Influenza Update – An Immunization CE Program- Pharmacy Technician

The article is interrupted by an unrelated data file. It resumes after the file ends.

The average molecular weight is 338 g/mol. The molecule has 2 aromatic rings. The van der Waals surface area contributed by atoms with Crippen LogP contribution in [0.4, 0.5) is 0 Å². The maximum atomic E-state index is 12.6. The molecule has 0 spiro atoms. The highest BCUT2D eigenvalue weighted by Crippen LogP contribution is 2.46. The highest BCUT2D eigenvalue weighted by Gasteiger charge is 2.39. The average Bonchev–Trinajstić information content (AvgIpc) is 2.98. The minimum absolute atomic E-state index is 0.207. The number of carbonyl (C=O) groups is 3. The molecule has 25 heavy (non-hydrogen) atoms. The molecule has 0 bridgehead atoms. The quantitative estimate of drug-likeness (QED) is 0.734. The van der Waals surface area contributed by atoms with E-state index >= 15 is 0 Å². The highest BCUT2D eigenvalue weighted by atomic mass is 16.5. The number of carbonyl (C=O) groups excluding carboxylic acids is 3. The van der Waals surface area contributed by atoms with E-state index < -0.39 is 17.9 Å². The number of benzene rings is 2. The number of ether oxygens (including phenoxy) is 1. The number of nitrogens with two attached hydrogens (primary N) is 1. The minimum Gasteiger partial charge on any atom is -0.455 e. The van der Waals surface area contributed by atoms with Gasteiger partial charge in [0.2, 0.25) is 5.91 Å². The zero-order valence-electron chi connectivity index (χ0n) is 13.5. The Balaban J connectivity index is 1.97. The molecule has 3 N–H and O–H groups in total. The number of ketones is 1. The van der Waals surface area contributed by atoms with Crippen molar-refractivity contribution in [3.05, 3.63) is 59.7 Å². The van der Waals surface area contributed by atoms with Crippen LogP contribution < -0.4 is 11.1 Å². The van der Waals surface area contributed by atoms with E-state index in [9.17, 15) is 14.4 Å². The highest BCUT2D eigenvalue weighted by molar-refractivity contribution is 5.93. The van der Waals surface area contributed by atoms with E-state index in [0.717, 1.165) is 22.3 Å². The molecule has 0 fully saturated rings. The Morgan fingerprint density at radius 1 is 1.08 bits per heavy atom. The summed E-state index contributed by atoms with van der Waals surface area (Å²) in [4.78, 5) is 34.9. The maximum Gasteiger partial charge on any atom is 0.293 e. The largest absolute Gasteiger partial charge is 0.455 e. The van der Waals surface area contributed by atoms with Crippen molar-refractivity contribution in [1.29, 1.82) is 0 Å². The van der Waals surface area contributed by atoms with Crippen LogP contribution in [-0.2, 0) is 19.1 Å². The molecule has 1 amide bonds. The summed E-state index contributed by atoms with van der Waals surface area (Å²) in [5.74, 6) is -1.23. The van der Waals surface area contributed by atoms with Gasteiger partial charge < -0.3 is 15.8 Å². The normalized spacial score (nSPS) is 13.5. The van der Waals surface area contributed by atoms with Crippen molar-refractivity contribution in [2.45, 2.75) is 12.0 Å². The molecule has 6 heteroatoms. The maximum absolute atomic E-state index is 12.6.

This issue provides key information on influenza vaccines and antiviral medications for the 2018-2019 flu season, including precautions, side effects, and use in special populations. Influenza (commonly referred to as “the flu”) is a contagious viral infection of the respiratory tract (eg, nose, throat, and lungs). Influenza viruses are primarily spread by respiratory transmission – through droplets from coughing or sneezing. The circulation of influenza viruses varies geographically, with transmission occurring between October and May in the Northern Hemisphere of the temperate region (which includes the US), April and September in the Southern Hemisphere of the temperate region, and year-round in tropical/sub-tropical regions. In the US, peak influenza activity often occurs in January and February. The flu can affect people of all ages, most frequently schoolaged children, usually causing asymptomatic infection or mild to moderate illness. Severe illness and death occur most often in vulnerable populations (eg, infants, elderly, and immunocompromised individuals). Each year, influenza affects 5-20% of the US population and causes 3,000-49,000 deaths from influenza-related complications. In the 2016-2017 season, 31 million Americans were infected, 14.5 million sought medical care, and 600,000 individuals were hospitalized due to influenza. Influenza vaccination is an important primary prevention strategy. The Centers for Disease Control and Prevention’s (CDC) Advisory Committee on Immunization Practices (ACIP) recommends routine vaccination for all persons 6 months and older (unless contraindicated) starting in early fall, as soon as the vaccine becomes available. The vaccine is available in a variety of formulations; however, the ACIP makes no preferential recommendation and encourages vaccination with any licensed, age-appropriate vaccine during the 2018-2019 season. Despite the ACIP’s universal recommendation for influenza vaccination, only 47% of the target population in the US (individuals 6 months and older) received the vaccine during the 2016-2017 season.